The American College of Medical Toxicology Receives a $500,000 Grant to Expand Substance Use Disorder Curriculum

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The American College of Medical Toxicology has been awarded $500,000 from the Substance Abuse and Mental Health Services Administration (SAMHSA) to develop a comprehensive SUD curriculum at 21 emergency medicine residency programs.

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We are extremely proud to have received this funding to expand SUD curriculum at emergency medicine residencies nationwide. Recognition from SAMHSA is an important step in increasing the visibility of medical toxicology.

The Substance Abuse and Mental Health Services Administration (SAMHSA), a U.S. Department of Health and Human Services agency, recently announced that ACMT has been awarded a $500,000 2-year grant titled “Frontline: Training Emergency Medicine Residents and Medical Toxicology Fellows to Effectively Screen, Assess, and Treat Patients with Substance Use Disorder”.

To expand the number of practitioners able to deliver high-quality, evidence-based substance use disorder (SUD) treatment, SUD education must be integrated into the standard curriculum of relevant healthcare and health services education programs.

The purpose of this grant program is to develop a high-quality, comprehensive curriculum to identify and treat patients with SUD. The curriculum will include screening, assessment and treatment principles and their application, particularly regarding alcohol, marijuana, stimulants, and opioids.

With the SAMHSA funding, ACMT will pilot this curriculum in the first year at the following eleven emergency medicine residency programs, each with an ACMT site lead: Emory University School of Medicine, Georgetown University School of Medicine, Indiana University School of Medicine, The Johns Hopkins University School of Medicine, Spectrum Health/Michigan State University College of Human Medicine, Rutgers New Jersey Medical School, Perelman School of Medicine at the University of Pennsylvania, University of Pittsburgh School of Medicine, University of Rochester School of Medicine, UT Southwestern Medical School and Washington University School of Medicine in St. Louis. In year two, ACMT will add ten additional emergency medicine residencies to this program.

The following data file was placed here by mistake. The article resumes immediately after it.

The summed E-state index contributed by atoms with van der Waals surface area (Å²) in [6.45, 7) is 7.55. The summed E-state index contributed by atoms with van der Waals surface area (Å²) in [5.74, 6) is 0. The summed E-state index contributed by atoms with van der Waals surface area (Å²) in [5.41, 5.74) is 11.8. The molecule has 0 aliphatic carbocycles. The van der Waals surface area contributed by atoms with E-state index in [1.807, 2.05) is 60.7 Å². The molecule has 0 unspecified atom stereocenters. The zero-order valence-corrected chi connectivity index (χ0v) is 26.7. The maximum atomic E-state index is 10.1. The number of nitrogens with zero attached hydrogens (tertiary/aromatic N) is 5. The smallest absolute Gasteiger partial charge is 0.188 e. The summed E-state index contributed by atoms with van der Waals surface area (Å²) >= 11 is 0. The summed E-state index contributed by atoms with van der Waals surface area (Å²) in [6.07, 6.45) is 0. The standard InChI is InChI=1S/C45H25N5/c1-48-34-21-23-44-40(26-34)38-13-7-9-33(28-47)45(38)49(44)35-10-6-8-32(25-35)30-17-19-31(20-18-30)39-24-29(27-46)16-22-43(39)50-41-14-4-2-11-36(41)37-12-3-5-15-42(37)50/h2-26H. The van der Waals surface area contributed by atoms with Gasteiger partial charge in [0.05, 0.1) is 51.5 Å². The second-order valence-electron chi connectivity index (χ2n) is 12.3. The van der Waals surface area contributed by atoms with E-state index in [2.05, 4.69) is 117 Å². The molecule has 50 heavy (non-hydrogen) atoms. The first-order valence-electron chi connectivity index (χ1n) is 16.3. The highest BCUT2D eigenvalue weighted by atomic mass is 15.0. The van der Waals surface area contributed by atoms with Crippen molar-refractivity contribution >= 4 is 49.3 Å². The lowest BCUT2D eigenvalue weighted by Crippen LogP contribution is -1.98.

Dr. Paul M. Wax, ACMT Executive Director and Principal Investigator for this program adds, “We are extremely proud to have received this funding to expand substance use disorder curriculum at emergency medicine residencies nationwide. Recognition from SAMHSA is an important step to increasing the visibility of medical toxicology”.

The American College of Medical Toxicology (ACMT) is a professional, nonprofit association of physicians with recognized expertise and board certification in medical toxicology. Our members specialize in the prevention, evaluation, treatment, and monitoring of injury and illness from exposures to drugs and chemicals, as well as biological and radiological agents. ACMT members work in clinical, academic, governmental, and public health settings, and provide poison control center leadership.

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